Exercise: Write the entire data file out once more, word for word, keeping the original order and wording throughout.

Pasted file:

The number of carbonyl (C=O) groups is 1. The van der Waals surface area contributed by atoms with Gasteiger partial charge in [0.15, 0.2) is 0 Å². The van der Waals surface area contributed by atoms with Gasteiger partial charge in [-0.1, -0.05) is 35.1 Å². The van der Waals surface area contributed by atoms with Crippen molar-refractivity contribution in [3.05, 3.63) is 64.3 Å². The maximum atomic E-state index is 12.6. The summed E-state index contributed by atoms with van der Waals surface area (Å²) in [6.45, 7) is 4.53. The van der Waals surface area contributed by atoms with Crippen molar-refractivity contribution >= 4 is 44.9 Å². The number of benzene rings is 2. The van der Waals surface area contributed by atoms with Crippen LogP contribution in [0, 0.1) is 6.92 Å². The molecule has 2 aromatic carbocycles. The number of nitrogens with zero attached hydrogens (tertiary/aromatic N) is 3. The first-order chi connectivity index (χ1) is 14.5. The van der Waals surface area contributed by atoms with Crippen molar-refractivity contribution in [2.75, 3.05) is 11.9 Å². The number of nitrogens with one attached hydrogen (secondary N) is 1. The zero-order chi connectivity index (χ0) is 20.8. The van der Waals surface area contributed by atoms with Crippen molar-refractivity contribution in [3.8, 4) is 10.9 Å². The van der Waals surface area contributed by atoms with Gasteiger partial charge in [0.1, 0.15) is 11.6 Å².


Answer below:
The number of carbonyl (C=O) groups is 1. The van der Waals surface area contributed by atoms with Gasteiger partial charge in [0.15, 0.2) is 0 Å². The van der Waals surface area contributed by atoms with Gasteiger partial charge in [-0.1, -0.05) is 35.1 Å². The van der Waals surface area contributed by atoms with Crippen molar-refractivity contribution in [3.05, 3.63) is 64.3 Å². The maximum atomic E-state index is 12.6. The summed E-state index contributed by atoms with van der Waals surface area (Å²) in [6.45, 7) is 4.53. The van der Waals surface area contributed by atoms with Crippen molar-refractivity contribution >= 4 is 44.9 Å². The number of benzene rings is 2. The van der Waals surface area contributed by atoms with Crippen LogP contribution in [0, 0.1) is 6.92 Å². The molecule has 2 aromatic carbocycles. The number of nitrogens with zero attached hydrogens (tertiary/aromatic N) is 3. The first-order chi connectivity index (χ1) is 14.5. The van der Waals surface area contributed by atoms with Crippen molar-refractivity contribution in [2.75, 3.05) is 11.9 Å². The number of nitrogens with one attached hydrogen (secondary N) is 1. The zero-order chi connectivity index (χ0) is 20.8. The van der Waals surface area contributed by atoms with Crippen molar-refractivity contribution in [3.8, 4) is 10.9 Å². The van der Waals surface area contributed by atoms with Gasteiger partial charge in [0.1, 0.15) is 11.6 Å².